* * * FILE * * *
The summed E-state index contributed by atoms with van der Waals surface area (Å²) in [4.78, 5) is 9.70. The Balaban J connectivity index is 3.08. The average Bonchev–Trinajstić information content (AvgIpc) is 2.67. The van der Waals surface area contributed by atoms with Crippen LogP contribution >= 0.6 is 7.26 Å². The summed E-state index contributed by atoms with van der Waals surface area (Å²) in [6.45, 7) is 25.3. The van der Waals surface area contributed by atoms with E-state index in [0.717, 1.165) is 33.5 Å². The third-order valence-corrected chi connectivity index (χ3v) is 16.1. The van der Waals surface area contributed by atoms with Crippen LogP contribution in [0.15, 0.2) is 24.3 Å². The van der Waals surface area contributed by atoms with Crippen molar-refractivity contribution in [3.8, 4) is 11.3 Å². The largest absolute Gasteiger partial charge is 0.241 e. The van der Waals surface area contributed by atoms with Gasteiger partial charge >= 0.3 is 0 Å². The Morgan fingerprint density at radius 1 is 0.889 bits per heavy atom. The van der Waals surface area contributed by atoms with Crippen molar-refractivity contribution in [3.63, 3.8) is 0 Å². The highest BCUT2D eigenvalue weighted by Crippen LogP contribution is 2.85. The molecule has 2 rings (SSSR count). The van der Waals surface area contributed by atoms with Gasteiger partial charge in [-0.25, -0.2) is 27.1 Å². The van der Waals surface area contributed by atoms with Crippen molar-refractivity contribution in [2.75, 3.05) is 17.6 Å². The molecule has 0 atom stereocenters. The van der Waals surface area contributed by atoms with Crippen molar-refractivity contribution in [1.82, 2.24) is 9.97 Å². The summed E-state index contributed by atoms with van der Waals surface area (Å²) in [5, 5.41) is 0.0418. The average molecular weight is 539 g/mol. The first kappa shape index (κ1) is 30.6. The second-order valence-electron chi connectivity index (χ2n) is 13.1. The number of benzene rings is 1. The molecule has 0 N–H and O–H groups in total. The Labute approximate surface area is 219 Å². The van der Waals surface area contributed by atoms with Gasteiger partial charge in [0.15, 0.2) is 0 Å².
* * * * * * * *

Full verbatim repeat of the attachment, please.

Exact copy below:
The summed E-state index contributed by atoms with van der Waals surface area (Å²) in [4.78, 5) is 9.70. The Balaban J connectivity index is 3.08. The average Bonchev–Trinajstić information content (AvgIpc) is 2.67. The van der Waals surface area contributed by atoms with Crippen LogP contribution >= 0.6 is 7.26 Å². The summed E-state index contributed by atoms with van der Waals surface area (Å²) in [6.45, 7) is 25.3. The van der Waals surface area contributed by atoms with E-state index in [0.717, 1.165) is 33.5 Å². The third-order valence-corrected chi connectivity index (χ3v) is 16.1. The van der Waals surface area contributed by atoms with Crippen LogP contribution in [0.15, 0.2) is 24.3 Å². The van der Waals surface area contributed by atoms with Crippen molar-refractivity contribution in [3.8, 4) is 11.3 Å². The largest absolute Gasteiger partial charge is 0.241 e. The van der Waals surface area contributed by atoms with Gasteiger partial charge >= 0.3 is 0 Å². The Morgan fingerprint density at radius 1 is 0.889 bits per heavy atom. The van der Waals surface area contributed by atoms with Crippen molar-refractivity contribution in [3.63, 3.8) is 0 Å². The highest BCUT2D eigenvalue weighted by Crippen LogP contribution is 2.85. The molecule has 2 rings (SSSR count). The van der Waals surface area contributed by atoms with Gasteiger partial charge in [-0.25, -0.2) is 27.1 Å². The van der Waals surface area contributed by atoms with Crippen molar-refractivity contribution in [2.75, 3.05) is 17.6 Å². The molecule has 0 atom stereocenters. The van der Waals surface area contributed by atoms with Crippen molar-refractivity contribution in [1.82, 2.24) is 9.97 Å². The summed E-state index contributed by atoms with van der Waals surface area (Å²) in [5, 5.41) is 0.0418. The average molecular weight is 539 g/mol. The first kappa shape index (κ1) is 30.6. The second-order valence-electron chi connectivity index (χ2n) is 13.1. The number of benzene rings is 1. The molecule has 0 N–H and O–H groups in total. The Labute approximate surface area is 219 Å². The van der Waals surface area contributed by atoms with Gasteiger partial charge in [0.15, 0.2) is 0 Å².